My good friend Marc Randazza has given me the green light on an exciting piece of news. On September 11, 2008, Florida Circuit Court Judge George Sprinkle entered a default judgment in favor of Randazza's client Larry Giles, operator of the Veranda Park News, an online newspaper offering observations and commentary on events and aesthetic issues in Giles's development community. The court awarded Giles approximately $180,000 in treble damages under one of Florida's anti-SLAPP statutes, Fla. Stat. § 720.304 (4), which protects homeowners who engage in petitioning activity in matters related to their homeowners' associations.
On the receiving end of the default judgment is Veranda Partners, LLC, a large real estate developer who owns a controlling interest in the Veranda Park development in Orlando where Giles owns a home. The developer sued Giles in 2007, complaining that statements appearing on his website were defamatory. Allegedly, Giles published statements indicating that Veranda Partners misspent homeowners' dues, changed landscaping to unfairly enrich itself, and partnered with the City of Orlando in order to gain an unlawful business advantage.
Giles filed a counterclaim against Veranda Partners, claiming that the lawsuit violated Fla. Stat. § 720.304 (4) because it was aimed at silencing his petition activity. Bringing the matter within the purview of Florida's narrow anti-SLAPP statute, the counterclaim alleged that the Veranda Park News "was an attempt to petition public officials and institutions to take action regarding matters of political and public importance [in connection with] the state of affairs in [Giles's] neighborhood." ¶ 11.
Section 720.304 provides for treble damages for SLAPP victims, making it in some ways more muscular than most anti-SLAPP statutes:
The court may award the parcel owner sued by the governmental entity, business organization, or individual actual damages arising from the governmental entity's, individual's, or business organization's violation of this section. A court may treble the damages awarded to a prevailing parcel owner and shall state the basis for the treble damages award in its judgment. The court shall award the prevailing party reasonable attorney's fees and costs incurred in connection with a claim that an action was filed in violation of this section.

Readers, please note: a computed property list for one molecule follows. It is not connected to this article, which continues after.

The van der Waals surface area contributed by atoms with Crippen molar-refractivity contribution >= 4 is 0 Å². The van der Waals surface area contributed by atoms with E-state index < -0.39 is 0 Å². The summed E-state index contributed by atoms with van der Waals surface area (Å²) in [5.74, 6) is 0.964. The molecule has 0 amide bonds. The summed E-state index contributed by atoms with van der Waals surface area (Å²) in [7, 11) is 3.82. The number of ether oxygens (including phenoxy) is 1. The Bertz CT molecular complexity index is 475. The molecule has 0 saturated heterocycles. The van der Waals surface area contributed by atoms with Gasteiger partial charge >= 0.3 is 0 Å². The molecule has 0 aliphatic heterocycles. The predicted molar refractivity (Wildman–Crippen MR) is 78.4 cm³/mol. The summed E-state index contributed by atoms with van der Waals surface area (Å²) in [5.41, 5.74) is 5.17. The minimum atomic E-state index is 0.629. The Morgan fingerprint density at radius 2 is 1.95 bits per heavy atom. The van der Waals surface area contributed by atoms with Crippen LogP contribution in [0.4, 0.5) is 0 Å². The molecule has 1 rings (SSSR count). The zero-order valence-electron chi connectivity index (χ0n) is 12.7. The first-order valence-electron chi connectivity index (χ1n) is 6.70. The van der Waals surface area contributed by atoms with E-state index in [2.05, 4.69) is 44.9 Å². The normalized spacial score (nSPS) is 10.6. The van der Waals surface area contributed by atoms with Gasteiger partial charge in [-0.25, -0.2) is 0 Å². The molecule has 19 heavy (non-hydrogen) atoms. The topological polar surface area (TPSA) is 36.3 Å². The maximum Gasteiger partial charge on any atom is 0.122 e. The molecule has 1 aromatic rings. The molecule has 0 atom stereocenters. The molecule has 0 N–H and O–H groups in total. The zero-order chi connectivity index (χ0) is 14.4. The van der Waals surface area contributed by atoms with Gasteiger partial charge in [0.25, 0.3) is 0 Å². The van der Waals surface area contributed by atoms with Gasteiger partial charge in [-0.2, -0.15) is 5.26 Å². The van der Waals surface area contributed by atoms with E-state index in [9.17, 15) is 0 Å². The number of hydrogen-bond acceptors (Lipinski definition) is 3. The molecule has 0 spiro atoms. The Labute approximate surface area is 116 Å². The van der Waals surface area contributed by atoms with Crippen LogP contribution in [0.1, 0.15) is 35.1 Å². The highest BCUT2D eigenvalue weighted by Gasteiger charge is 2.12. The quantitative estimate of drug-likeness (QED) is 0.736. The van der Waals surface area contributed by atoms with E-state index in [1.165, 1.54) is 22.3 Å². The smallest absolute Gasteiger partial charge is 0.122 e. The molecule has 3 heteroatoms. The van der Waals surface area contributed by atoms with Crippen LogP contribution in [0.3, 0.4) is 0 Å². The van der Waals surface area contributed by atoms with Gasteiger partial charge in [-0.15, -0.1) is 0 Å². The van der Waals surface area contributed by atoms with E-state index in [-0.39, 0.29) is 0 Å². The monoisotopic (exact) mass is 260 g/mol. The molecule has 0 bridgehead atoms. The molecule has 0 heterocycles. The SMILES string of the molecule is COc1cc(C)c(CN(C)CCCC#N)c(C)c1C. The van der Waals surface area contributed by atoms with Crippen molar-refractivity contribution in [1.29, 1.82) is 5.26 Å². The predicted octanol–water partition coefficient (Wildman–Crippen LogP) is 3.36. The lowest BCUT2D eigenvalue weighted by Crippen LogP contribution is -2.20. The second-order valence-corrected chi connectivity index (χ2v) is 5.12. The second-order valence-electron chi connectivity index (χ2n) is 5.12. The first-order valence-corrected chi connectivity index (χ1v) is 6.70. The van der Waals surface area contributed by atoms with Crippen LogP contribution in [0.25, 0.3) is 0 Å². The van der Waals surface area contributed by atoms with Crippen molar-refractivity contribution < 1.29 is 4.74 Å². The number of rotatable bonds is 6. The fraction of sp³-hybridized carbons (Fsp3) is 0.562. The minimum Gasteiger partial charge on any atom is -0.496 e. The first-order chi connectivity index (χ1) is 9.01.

The lawsuit dragged out for some time, with lots of procedural wrangling on both sides. Recently, Randazza filed the last in series of motions for summary judgment, arguing that Veranda's defamation claim should be dismissed because the undisputed evidence showed that Giles's comments were true, that they were statements of opinion, and/or that Giles never identified Veranda Partners by name, among other things. Giles also amended his counterclaim in late May 2008. Veranda Partners never answered the amended counterclaim, apparently because of trouble finding a lawyer to replace its previous attorneys who had withdrawn from the case. Randazza promptly moved for a default judgment on the amended counterclaim.
On September 11, Judge Sprinkel took up the two motions and ruled in favor of Giles on both. The $180,000 figure represents $35,000 in attorneys' fees spent defending against Veranda's lawsuit (trebled under the anti-SLAPP statute to reach $105,264), $74,168 spent prosecuting the counterclaim, and $1,975 in court costs. For more details on the case and links to court documents, see our database entry, Veranda Partners v. Giles.
Congratulations to Larry and Marc! It's fantastic to see a SLAPP-filer held accountable in such a dramatic fashion. This is a great victory for freedom of speech in Florida.